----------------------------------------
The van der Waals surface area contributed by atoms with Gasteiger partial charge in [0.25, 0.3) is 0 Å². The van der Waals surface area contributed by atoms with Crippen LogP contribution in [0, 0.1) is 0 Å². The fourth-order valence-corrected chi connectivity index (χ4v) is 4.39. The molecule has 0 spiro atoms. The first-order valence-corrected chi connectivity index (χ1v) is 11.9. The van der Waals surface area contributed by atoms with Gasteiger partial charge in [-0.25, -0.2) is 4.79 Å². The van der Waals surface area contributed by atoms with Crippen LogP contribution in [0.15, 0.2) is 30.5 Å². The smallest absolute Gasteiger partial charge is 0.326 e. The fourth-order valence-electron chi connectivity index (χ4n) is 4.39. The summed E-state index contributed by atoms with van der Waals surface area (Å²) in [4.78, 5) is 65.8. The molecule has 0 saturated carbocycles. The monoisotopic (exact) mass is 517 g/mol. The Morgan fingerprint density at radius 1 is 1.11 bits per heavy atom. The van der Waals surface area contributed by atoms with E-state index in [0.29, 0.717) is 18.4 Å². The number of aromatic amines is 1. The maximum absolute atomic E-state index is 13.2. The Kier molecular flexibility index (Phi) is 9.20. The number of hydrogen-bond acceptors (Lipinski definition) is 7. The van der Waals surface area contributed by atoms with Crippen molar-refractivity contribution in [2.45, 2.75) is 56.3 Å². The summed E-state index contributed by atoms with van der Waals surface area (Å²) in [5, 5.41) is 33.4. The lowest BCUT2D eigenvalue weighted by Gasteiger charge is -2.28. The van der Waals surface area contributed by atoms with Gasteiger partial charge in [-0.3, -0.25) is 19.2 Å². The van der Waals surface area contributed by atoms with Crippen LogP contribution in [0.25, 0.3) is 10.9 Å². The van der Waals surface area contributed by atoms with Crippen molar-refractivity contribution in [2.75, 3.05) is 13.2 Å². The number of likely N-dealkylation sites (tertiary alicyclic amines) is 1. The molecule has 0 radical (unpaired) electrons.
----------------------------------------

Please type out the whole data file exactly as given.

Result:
The van der Waals surface area contributed by atoms with Gasteiger partial charge in [0.25, 0.3) is 0 Å². The van der Waals surface area contributed by atoms with Crippen LogP contribution in [0, 0.1) is 0 Å². The fourth-order valence-corrected chi connectivity index (χ4v) is 4.39. The molecule has 0 spiro atoms. The first-order valence-corrected chi connectivity index (χ1v) is 11.9. The van der Waals surface area contributed by atoms with Gasteiger partial charge in [-0.25, -0.2) is 4.79 Å². The van der Waals surface area contributed by atoms with Crippen LogP contribution in [0.15, 0.2) is 30.5 Å². The smallest absolute Gasteiger partial charge is 0.326 e. The fourth-order valence-electron chi connectivity index (χ4n) is 4.39. The summed E-state index contributed by atoms with van der Waals surface area (Å²) in [4.78, 5) is 65.8. The molecule has 0 saturated carbocycles. The monoisotopic (exact) mass is 517 g/mol. The Morgan fingerprint density at radius 1 is 1.11 bits per heavy atom. The van der Waals surface area contributed by atoms with E-state index in [0.29, 0.717) is 18.4 Å². The number of aromatic amines is 1. The maximum absolute atomic E-state index is 13.2. The Kier molecular flexibility index (Phi) is 9.20. The number of hydrogen-bond acceptors (Lipinski definition) is 7. The van der Waals surface area contributed by atoms with Crippen molar-refractivity contribution in [2.45, 2.75) is 56.3 Å². The summed E-state index contributed by atoms with van der Waals surface area (Å²) in [5, 5.41) is 33.4. The lowest BCUT2D eigenvalue weighted by Gasteiger charge is -2.28. The van der Waals surface area contributed by atoms with Gasteiger partial charge in [-0.3, -0.25) is 19.2 Å². The van der Waals surface area contributed by atoms with Crippen LogP contribution in [0.25, 0.3) is 10.9 Å². The van der Waals surface area contributed by atoms with Crippen molar-refractivity contribution in [2.75, 3.05) is 13.2 Å². The number of likely N-dealkylation sites (tertiary alicyclic amines) is 1. The molecule has 0 radical (unpaired) electrons.